Re: Science and Religion
Matthew S. Tomaso (Tomaso@MAIL.UTEXAS.EDU)
Sun, 8 Oct 1995 11:09:51 -0500
At 12:43 AM 10/8/95 PDT, Read, Dwight ANTHRO wrote:
>Tomaso is half right. Most of us accept the laws of thermodynamics on a kind
>of faith--the faith that someone HAS tested it and found it consistent with
>empirical observation. Religion, by its very nature, is based upon faith
>that is NOT subjected to test and accepted only when it is found to be in
>acordance with empirical observation. Christians take it on faith that Jesus
>was the Son of God and was resurrected; they do NOT assume that at some point
>early on in the development of Christianity someone actually tested this
>hypothesis and demonstrated that it is consistent with empirical observation,
>fits in with theories about how the universe is structered via structuring
>properties that are themselves part of the universe and observable, etc.
this is more-or-less exactly what I was saying - quoting myself -
"The rote application of general principles of received knowledge, taken on
faith and used uncritically for interpretive purposes, is bad science. In
other words, application of untested theoretical models or working
hypotheses as assumptions can cripple analysis. The corollary, of course,
that religion has anything in addition to received knowledge, is more
difficult to show, but religions do seem to adapt to their social
environments (just look at the Pope's recent travels) !"
In other words, religion is not good science....
Dwight does point out, however, that there is a difference in what is taken
for granted in religion and science. Well, let's interrogate this idea a
little more closely. Christians, I think, will blame part of their faith on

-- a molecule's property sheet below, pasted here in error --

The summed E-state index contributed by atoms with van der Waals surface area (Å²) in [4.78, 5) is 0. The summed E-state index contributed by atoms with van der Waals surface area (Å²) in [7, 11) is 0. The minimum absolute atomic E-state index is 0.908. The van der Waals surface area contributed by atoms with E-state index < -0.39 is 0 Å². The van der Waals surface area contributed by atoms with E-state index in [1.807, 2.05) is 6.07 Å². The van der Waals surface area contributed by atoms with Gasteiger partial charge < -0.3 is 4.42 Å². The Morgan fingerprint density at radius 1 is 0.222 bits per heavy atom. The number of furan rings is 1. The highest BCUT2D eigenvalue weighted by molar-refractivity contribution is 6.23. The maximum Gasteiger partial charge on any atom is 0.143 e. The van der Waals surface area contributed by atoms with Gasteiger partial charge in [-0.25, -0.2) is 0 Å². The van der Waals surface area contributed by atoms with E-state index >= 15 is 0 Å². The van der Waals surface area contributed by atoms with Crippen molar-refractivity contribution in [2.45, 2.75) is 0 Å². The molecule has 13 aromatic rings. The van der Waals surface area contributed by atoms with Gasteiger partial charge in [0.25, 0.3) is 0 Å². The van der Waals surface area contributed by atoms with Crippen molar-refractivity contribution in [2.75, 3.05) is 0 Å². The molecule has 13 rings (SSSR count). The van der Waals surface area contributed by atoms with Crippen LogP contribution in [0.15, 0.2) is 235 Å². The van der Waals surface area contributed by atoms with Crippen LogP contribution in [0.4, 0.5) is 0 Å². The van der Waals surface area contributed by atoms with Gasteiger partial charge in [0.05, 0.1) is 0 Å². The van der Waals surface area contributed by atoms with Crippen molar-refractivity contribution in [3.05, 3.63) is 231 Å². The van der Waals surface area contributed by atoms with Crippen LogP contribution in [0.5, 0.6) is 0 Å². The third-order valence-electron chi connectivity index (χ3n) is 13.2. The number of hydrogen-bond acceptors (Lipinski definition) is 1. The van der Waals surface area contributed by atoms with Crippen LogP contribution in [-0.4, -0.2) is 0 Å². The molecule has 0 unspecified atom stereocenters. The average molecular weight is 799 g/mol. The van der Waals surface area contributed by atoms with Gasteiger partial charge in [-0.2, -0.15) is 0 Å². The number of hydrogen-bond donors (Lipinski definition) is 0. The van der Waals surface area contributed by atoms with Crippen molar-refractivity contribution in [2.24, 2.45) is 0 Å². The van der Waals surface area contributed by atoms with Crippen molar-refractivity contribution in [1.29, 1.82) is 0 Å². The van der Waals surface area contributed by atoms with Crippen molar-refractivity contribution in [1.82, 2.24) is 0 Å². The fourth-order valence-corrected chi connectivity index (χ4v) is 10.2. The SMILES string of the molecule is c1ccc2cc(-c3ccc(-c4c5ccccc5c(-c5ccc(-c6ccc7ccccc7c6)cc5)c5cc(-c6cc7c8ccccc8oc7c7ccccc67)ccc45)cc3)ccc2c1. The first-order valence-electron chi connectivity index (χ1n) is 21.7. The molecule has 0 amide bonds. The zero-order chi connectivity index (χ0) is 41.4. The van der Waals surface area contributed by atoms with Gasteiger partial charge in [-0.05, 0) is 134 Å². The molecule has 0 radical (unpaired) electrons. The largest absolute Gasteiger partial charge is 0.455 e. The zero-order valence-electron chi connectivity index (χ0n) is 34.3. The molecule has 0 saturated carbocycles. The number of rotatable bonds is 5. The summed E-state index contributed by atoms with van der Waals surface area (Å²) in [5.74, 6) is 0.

the witnesses (ie the apostles, etc) who wrote about their messaiah's life
and the fact that they more or less agree about the facts of that life,
right? How far removed is this from ethnography? or experiments that took
place years ago - for that matter? Do we want to proviledge hypothesis
testing over witnessing and life experience?
What I was trying to point out (and I guess I failed miserably) is that
there is a qualitative difference in the way scientific theory and religious
theory is used in present contexts. Religion is used in an exclusively
interpretive mode, the theory directly contextualizing and explaining the
reality. Science uses theory to illuminate reality, with hypotheses and
test implications which are capable of modifying the hypotheses - ergo the
theory. In this way, science has a built in dynamics and adaptive
flexibility (observation and logic), whereas religion does not. To put this
into terms that Read might agree with - science engages reality mediated
through formal, tested theoretical structures, while religion engages
reality through its totalizing theory.
>Trying ot find supeficial similarities between relition and science is, as
>Jay comments, not very insightful (except from the perspetive of how
>conceptual systems are constructed, adhered to, etc.).
I agree 100% with this. I do not agree that the similarity between
scientific and religious faith is, in any way, superficial. I take
structure (in Levi-Strauss/Marshall Sahlins' sense) and evolution as matters
of faith. I believe in geomorphological and pedological models of soil
formation and sedimentation. The fact that I believe in these things akes
the evidence of their reality apparent to me all the time. If you speak to
a religious person, I think you'll find that much the same applies.
Anthropology. University of Texas at Austin.